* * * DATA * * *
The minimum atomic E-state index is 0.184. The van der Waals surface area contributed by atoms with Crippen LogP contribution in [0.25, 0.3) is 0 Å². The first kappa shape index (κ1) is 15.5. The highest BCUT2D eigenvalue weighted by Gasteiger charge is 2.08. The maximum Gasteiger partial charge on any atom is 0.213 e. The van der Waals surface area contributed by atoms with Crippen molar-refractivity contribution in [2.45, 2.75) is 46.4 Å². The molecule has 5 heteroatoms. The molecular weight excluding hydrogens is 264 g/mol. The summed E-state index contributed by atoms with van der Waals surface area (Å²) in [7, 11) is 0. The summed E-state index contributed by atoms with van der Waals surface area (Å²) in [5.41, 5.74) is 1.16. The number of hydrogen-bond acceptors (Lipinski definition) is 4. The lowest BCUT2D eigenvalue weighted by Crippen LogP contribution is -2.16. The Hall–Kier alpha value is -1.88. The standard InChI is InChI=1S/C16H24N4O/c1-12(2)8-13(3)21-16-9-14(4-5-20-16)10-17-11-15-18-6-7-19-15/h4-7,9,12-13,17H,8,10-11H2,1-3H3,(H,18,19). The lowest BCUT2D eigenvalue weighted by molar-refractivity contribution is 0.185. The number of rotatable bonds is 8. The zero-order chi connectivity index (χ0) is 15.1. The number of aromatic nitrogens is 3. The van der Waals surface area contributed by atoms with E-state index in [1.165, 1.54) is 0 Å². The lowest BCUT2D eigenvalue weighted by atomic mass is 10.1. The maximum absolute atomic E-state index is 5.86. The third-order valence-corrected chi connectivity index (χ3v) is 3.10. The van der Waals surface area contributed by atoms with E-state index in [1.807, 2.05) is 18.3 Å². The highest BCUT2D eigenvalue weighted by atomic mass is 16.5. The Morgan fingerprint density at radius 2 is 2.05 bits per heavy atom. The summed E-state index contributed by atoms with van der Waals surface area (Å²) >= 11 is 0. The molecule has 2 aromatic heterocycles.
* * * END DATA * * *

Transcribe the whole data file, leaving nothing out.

The minimum atomic E-state index is 0.184. The van der Waals surface area contributed by atoms with Crippen LogP contribution in [0.25, 0.3) is 0 Å². The first kappa shape index (κ1) is 15.5. The highest BCUT2D eigenvalue weighted by Gasteiger charge is 2.08. The maximum Gasteiger partial charge on any atom is 0.213 e. The van der Waals surface area contributed by atoms with Crippen molar-refractivity contribution in [2.45, 2.75) is 46.4 Å². The molecule has 5 heteroatoms. The molecular weight excluding hydrogens is 264 g/mol. The summed E-state index contributed by atoms with van der Waals surface area (Å²) in [7, 11) is 0. The summed E-state index contributed by atoms with van der Waals surface area (Å²) in [5.41, 5.74) is 1.16. The number of hydrogen-bond acceptors (Lipinski definition) is 4. The lowest BCUT2D eigenvalue weighted by Crippen LogP contribution is -2.16. The Hall–Kier alpha value is -1.88. The standard InChI is InChI=1S/C16H24N4O/c1-12(2)8-13(3)21-16-9-14(4-5-20-16)10-17-11-15-18-6-7-19-15/h4-7,9,12-13,17H,8,10-11H2,1-3H3,(H,18,19). The lowest BCUT2D eigenvalue weighted by molar-refractivity contribution is 0.185. The number of rotatable bonds is 8. The zero-order chi connectivity index (χ0) is 15.1. The number of aromatic nitrogens is 3. The van der Waals surface area contributed by atoms with E-state index in [1.165, 1.54) is 0 Å². The lowest BCUT2D eigenvalue weighted by atomic mass is 10.1. The maximum absolute atomic E-state index is 5.86. The third-order valence-corrected chi connectivity index (χ3v) is 3.10. The van der Waals surface area contributed by atoms with E-state index in [1.807, 2.05) is 18.3 Å². The highest BCUT2D eigenvalue weighted by atomic mass is 16.5. The Morgan fingerprint density at radius 2 is 2.05 bits per heavy atom. The summed E-state index contributed by atoms with van der Waals surface area (Å²) >= 11 is 0. The molecule has 2 aromatic heterocycles.